The calendar has now turned to November as health IT stakeholders continue to anxiously await regulations from federal health agencies—some of which are sure to come in the next 60 days—that will have a significant impact on the future of healthcare policy and payment.
As Healthcare Informatics has learned from senior policy officials at CHIME (the Michigan-based College of Healthcare Information Management Executives), a plethora of federal regulations are coming down the pike, with a strong likelihood that the first of these rules will be dropping this week. “We are in wait-and-see mode right now, but we know that so much [regulation] is about to be coming from the administration, and that will keep us and our members very busy,” says Leslie Krigstein, vice president, congressional affairs at CHIME, an executive organization that serves chief information officers (CIOs), chief medical information officers (CMIOs), chief nursing information officers (CNIOs) and other senior healthcare IT leaders.
At the CHIME Fall CIO Forum in San Diego this week, speaking exclusively to Healthcare Informatics, Krigstein and Mari Savickis, vice president, federal affairs at CHIME, outlined what they believe could be in store for providers, just in the next 60 days alone:
- Final changes to the Physician Fee Schedule and Quality Payment Program (QPP) 2019 rule that was proposed in July. This rule is expected by the end of the week, according to CHIME’s policy leaders, though of course nothing is set in stone.
- A second draft version of TEFCA (the Trusted Exchange Framework and Common Agreement), a federally-constructed interoperability initiative that was announced in January of this year. Savickis notes that National Coordinator for Health IT Donald Rucker, M.D., recently said at CHIME’s Advocacy Summit a few weeks ago that the plan was to release the next iteration of TEFCA before 2019.
- The long-anticipated information blocking rule from the Office of the National Coordinator for Health IT (ONC), as mandated under the 21st Century Cures Act. ONC has delayed regulation around information blocking a few times already, and for the last year, health IT groups and senators have been pushing for the rule’s release. It would be a major surprise if this proposed rule wasn’t released before the end of the year.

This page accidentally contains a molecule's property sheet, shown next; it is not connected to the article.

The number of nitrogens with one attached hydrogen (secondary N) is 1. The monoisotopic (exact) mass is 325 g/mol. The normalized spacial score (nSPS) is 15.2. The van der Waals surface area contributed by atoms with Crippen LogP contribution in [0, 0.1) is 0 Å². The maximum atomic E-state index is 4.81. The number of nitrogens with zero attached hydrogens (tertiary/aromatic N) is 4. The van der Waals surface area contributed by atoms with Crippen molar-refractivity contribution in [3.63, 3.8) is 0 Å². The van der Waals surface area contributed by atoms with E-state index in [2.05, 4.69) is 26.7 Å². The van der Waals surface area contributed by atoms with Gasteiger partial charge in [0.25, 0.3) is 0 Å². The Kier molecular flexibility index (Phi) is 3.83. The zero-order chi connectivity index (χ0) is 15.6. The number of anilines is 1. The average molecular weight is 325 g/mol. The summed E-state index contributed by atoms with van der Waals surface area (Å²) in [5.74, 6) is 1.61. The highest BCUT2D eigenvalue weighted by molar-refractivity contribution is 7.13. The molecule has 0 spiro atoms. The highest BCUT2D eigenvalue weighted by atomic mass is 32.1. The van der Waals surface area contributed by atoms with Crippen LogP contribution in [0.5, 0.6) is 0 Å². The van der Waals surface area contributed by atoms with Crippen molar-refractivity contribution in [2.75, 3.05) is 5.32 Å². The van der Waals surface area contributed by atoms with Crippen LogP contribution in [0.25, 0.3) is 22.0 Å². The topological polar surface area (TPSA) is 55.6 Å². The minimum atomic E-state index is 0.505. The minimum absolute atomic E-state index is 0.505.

- Another rule on interoperability and patient access, which Savickis believes could include new information on the possibility of revising Medicare Conditions of Participation, with the idea being that clinicians who do not engage in certain data sharing activities would be forced out of Medicare.
- Finally, Krigstein notes that the Senate, upon returning from recess for the midterm elections, could take a long look at aligning 42 CFR Part 2—which keeps mental health records separate from other health records and prevents the sharing of these confidential treatment records without a patient's explicit consent—with HIPAA [the Health Insurance Portability and Accountability Act], as CHIME and many other industry stakeholders have been urging for. This alignment provision was not included in the recent passing of The Opioid Crisis Response Act of 2018, but some believe that it will be reconsidered.
Indeed, there is certainly a ton to unpack from all of these upcoming regulations, and when it comes to interoperability, and how much participation the government might mandate, many of these components—TEFCA, the “Promoting Interoperability” rule that was just recently finalized, the information blocking rule, and the possibility of revising Conditions of Participation—are all intertwined.